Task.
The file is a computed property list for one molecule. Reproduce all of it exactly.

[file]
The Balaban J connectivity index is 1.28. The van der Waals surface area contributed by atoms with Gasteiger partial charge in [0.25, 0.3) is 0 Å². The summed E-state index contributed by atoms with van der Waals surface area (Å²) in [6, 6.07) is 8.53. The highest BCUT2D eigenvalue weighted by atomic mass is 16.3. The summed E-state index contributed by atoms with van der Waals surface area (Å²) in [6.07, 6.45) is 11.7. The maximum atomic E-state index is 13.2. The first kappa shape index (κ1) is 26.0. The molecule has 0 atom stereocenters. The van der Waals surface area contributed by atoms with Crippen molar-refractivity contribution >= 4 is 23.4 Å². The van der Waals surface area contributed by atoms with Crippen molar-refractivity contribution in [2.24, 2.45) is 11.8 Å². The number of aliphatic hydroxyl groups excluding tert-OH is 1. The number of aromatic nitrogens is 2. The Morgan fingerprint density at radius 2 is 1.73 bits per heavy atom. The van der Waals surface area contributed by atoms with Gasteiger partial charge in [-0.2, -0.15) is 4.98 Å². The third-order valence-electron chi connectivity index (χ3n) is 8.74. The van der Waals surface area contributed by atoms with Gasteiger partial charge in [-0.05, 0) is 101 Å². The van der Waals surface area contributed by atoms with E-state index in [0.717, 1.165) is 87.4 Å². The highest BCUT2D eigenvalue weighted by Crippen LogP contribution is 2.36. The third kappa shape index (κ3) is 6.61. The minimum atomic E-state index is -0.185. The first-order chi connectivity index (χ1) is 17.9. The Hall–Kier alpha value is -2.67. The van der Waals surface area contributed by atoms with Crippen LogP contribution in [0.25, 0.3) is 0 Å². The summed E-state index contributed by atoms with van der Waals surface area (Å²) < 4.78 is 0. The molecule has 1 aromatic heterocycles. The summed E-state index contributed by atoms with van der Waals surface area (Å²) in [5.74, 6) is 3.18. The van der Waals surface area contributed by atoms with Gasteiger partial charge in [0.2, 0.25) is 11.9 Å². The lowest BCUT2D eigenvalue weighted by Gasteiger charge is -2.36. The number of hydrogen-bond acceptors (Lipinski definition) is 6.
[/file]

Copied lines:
The Balaban J connectivity index is 1.28. The van der Waals surface area contributed by atoms with Gasteiger partial charge in [0.25, 0.3) is 0 Å². The summed E-state index contributed by atoms with van der Waals surface area (Å²) in [6, 6.07) is 8.53. The highest BCUT2D eigenvalue weighted by atomic mass is 16.3. The summed E-state index contributed by atoms with van der Waals surface area (Å²) in [6.07, 6.45) is 11.7. The maximum atomic E-state index is 13.2. The first kappa shape index (κ1) is 26.0. The molecule has 0 atom stereocenters. The van der Waals surface area contributed by atoms with Crippen molar-refractivity contribution >= 4 is 23.4 Å². The van der Waals surface area contributed by atoms with Crippen molar-refractivity contribution in [2.24, 2.45) is 11.8 Å². The number of aliphatic hydroxyl groups excluding tert-OH is 1. The number of aromatic nitrogens is 2. The Morgan fingerprint density at radius 2 is 1.73 bits per heavy atom. The van der Waals surface area contributed by atoms with Gasteiger partial charge in [-0.2, -0.15) is 4.98 Å². The third-order valence-electron chi connectivity index (χ3n) is 8.74. The van der Waals surface area contributed by atoms with Gasteiger partial charge in [-0.05, 0) is 101 Å². The van der Waals surface area contributed by atoms with E-state index in [0.717, 1.165) is 87.4 Å². The highest BCUT2D eigenvalue weighted by Crippen LogP contribution is 2.36. The third kappa shape index (κ3) is 6.61. The minimum atomic E-state index is -0.185. The first-order chi connectivity index (χ1) is 17.9. The Hall–Kier alpha value is -2.67. The van der Waals surface area contributed by atoms with Crippen LogP contribution in [0.25, 0.3) is 0 Å². The summed E-state index contributed by atoms with van der Waals surface area (Å²) < 4.78 is 0. The molecule has 1 aromatic heterocycles. The summed E-state index contributed by atoms with van der Waals surface area (Å²) in [5.74, 6) is 3.18. The van der Waals surface area contributed by atoms with Gasteiger partial charge in [0.2, 0.25) is 11.9 Å². The lowest BCUT2D eigenvalue weighted by Gasteiger charge is -2.36. The number of hydrogen-bond acceptors (Lipinski definition) is 6.